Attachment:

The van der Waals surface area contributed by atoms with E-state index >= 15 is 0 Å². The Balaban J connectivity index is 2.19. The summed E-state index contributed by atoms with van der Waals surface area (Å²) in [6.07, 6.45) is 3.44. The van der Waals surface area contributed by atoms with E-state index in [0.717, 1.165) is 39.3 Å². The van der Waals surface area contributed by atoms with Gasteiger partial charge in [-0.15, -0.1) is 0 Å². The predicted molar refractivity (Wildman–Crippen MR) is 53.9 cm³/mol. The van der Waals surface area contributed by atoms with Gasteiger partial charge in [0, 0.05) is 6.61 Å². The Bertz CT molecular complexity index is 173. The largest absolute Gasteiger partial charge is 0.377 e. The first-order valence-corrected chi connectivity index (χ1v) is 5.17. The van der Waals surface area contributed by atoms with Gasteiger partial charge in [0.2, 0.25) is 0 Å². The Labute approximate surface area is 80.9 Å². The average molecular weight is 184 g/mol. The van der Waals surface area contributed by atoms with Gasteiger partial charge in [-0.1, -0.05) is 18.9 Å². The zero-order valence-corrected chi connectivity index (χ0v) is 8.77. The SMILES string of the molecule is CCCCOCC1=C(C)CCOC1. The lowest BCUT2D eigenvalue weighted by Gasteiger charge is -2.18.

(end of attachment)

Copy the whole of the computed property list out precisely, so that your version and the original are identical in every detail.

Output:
The van der Waals surface area contributed by atoms with E-state index >= 15 is 0 Å². The Balaban J connectivity index is 2.19. The summed E-state index contributed by atoms with van der Waals surface area (Å²) in [6.07, 6.45) is 3.44. The van der Waals surface area contributed by atoms with E-state index in [0.717, 1.165) is 39.3 Å². The van der Waals surface area contributed by atoms with Gasteiger partial charge in [-0.15, -0.1) is 0 Å². The predicted molar refractivity (Wildman–Crippen MR) is 53.9 cm³/mol. The van der Waals surface area contributed by atoms with Gasteiger partial charge in [0, 0.05) is 6.61 Å². The Bertz CT molecular complexity index is 173. The largest absolute Gasteiger partial charge is 0.377 e. The first-order valence-corrected chi connectivity index (χ1v) is 5.17. The van der Waals surface area contributed by atoms with Gasteiger partial charge in [0.2, 0.25) is 0 Å². The Labute approximate surface area is 80.9 Å². The average molecular weight is 184 g/mol. The van der Waals surface area contributed by atoms with Gasteiger partial charge in [-0.1, -0.05) is 18.9 Å². The zero-order valence-corrected chi connectivity index (χ0v) is 8.77. The SMILES string of the molecule is CCCCOCC1=C(C)CCOC1. The lowest BCUT2D eigenvalue weighted by Gasteiger charge is -2.18.